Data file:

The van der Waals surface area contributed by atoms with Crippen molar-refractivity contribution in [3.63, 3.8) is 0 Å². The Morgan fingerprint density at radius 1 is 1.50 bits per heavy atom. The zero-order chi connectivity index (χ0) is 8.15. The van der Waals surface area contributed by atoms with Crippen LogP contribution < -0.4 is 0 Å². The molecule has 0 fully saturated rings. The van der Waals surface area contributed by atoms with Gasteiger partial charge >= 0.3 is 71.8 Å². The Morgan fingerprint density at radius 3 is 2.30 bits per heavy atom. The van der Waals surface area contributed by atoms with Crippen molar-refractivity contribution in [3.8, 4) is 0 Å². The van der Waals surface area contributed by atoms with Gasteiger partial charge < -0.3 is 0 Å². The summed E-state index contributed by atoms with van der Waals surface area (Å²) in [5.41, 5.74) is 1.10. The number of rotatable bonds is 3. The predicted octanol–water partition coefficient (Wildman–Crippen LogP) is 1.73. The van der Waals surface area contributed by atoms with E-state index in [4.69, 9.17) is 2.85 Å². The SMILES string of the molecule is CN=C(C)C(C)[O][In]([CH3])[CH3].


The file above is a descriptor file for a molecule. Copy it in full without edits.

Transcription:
The van der Waals surface area contributed by atoms with Crippen molar-refractivity contribution in [3.63, 3.8) is 0 Å². The Morgan fingerprint density at radius 1 is 1.50 bits per heavy atom. The zero-order chi connectivity index (χ0) is 8.15. The van der Waals surface area contributed by atoms with Crippen LogP contribution < -0.4 is 0 Å². The molecule has 0 fully saturated rings. The van der Waals surface area contributed by atoms with Gasteiger partial charge >= 0.3 is 71.8 Å². The Morgan fingerprint density at radius 3 is 2.30 bits per heavy atom. The van der Waals surface area contributed by atoms with Crippen molar-refractivity contribution in [3.8, 4) is 0 Å². The van der Waals surface area contributed by atoms with Gasteiger partial charge < -0.3 is 0 Å². The summed E-state index contributed by atoms with van der Waals surface area (Å²) in [5.41, 5.74) is 1.10. The number of rotatable bonds is 3. The predicted octanol–water partition coefficient (Wildman–Crippen LogP) is 1.73. The van der Waals surface area contributed by atoms with E-state index in [4.69, 9.17) is 2.85 Å². The SMILES string of the molecule is CN=C(C)C(C)[O][In]([CH3])[CH3].